Center for Biological Diversity

For Immediate Release, October 4, 2019


Shaye Wolf, (415) 385-5746,
Larry Edwards, (907) 752-7557,

Trump Denies Protection to Ancient Alaskan Cedar Trees Threatened by Climate Crisis, Logging

ANCHORAGE, Alaska— The U.S. Fish and Wildlife Service denied endangered species protection today to the Alaska yellow cedar, which is threatened by the climate crisis and expanded logging in the Tongass National Forest.

The Trump administration’s decision responds to a 2014 listing petition from the Center for Biological Diversity, Greenpeace, The Boat Company and Greater Southeast Alaska Conservation Community.

“Alaska’s ancient yellow cedars are suffering a double whammy from the climate crisis and logging in the Tongass National Forest,” said Shaye Wolf, climate science director at the Center. “Instead of protecting these majestic trees, Trump’s fueling both threats with his reckless climate denial and pandering to corporate logging interests.”

Climate change has already caused die-offs of yellow cedars over almost a million acres in Alaska and British Columbia. More than 70 percent of these long-lived trees are now dead in many areas of Alaska. Diminishing snowpack due to climate change exposes the yellow cedar’s shallow roots to frigid winter temperatures that cause them to freeze and the trees to die.

If urgent action is not taken to reign in carbon pollution, by 2070 yellow cedars may no longer be able to survive in half the areas that are currently climatically suitable, with 75 percent of yellow cedar forests in Alaska experiencing unsuitable conditions.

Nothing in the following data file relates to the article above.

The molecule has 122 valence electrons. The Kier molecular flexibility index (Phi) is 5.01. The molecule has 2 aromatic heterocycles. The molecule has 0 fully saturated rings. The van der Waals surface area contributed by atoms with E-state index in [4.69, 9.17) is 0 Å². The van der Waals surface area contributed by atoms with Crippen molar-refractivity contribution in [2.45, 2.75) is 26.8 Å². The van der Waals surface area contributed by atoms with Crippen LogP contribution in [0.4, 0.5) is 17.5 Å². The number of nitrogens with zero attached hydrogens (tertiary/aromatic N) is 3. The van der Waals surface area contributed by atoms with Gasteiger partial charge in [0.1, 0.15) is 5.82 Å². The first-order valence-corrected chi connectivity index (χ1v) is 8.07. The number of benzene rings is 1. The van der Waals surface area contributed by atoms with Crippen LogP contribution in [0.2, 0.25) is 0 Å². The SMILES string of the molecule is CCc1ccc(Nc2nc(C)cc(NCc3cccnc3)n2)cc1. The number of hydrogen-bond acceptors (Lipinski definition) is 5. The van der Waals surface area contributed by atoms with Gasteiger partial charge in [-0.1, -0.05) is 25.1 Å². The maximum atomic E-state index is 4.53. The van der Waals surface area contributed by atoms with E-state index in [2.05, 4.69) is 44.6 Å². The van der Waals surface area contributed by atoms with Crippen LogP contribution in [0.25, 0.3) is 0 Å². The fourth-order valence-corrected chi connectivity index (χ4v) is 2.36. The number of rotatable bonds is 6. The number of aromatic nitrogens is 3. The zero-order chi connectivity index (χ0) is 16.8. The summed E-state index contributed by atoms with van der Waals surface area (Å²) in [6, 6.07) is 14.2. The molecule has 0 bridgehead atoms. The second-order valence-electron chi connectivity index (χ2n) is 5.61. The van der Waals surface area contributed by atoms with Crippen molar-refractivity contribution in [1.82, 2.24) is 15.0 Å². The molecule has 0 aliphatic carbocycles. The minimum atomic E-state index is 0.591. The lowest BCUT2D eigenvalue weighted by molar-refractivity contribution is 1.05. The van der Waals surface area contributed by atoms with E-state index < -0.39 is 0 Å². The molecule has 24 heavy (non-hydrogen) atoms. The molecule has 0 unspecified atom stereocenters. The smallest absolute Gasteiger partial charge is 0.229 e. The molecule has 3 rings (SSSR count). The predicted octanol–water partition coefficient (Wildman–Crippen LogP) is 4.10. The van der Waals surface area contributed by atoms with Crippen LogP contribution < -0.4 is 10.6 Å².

Protecting yellow cedar under the Endangered Species Act could limit logging, increasing the species’ resilience to climate change. Logging can remove trees that are naturally more resistant to die-off and opens up the forest canopy, worsening the conditions that lead to root freezing and cedar death.

"The Trump administration has moved to massively expand logging in the Tongass National Forest, where yellow cedars have historically been particularly abundant," said Larry Edwards of Alaska Rainforest Defenders. "Despite the trees’ decline, Forest Service timber sales selectively target remaining living yellow cedars because of the wood’s high quality and market value."

Earlier this year the Trump administration approved the largest logging project on national forest lands in more than a generation, on Prince of Wales Island in the heart of the Tongass. This project authorizes logging of more than 23,000 acres of old-growth forest, with the potential for removing up to 38 million board feet of old-growth yellow cedar.

Trump has also signaled his intention to remove longstanding protections restricting logging in the Tongass’s remaining wild areas that have not been opened up to logging and roadbuilding under the landmark 2001 Roadless Area Conservation Rule, further threatening old-growth forests and yellow cedar across millions of acres.

Yellow cedar is a primarily coastal species, found from southeast Alaska to Northern California, and is most common in the Tongass. These trees are a central part of the region’s forests. Traditionally greatly valued by Alaska natives for carving, medicinal and ceremonial purposes, the trees are also an important food source for Sitka deer and brown bears. They store massive amounts of carbon, providing an important defense against the climate crisis.

The Trump administration has now declined protection for more than 70 species and protected only 18 — the lowest of any president at this point in his administration.

The Center for Biological Diversity is a national, nonprofit conservation organization with more than 1.6 million members and online activists dedicated to the protection of endangered species and wild places.

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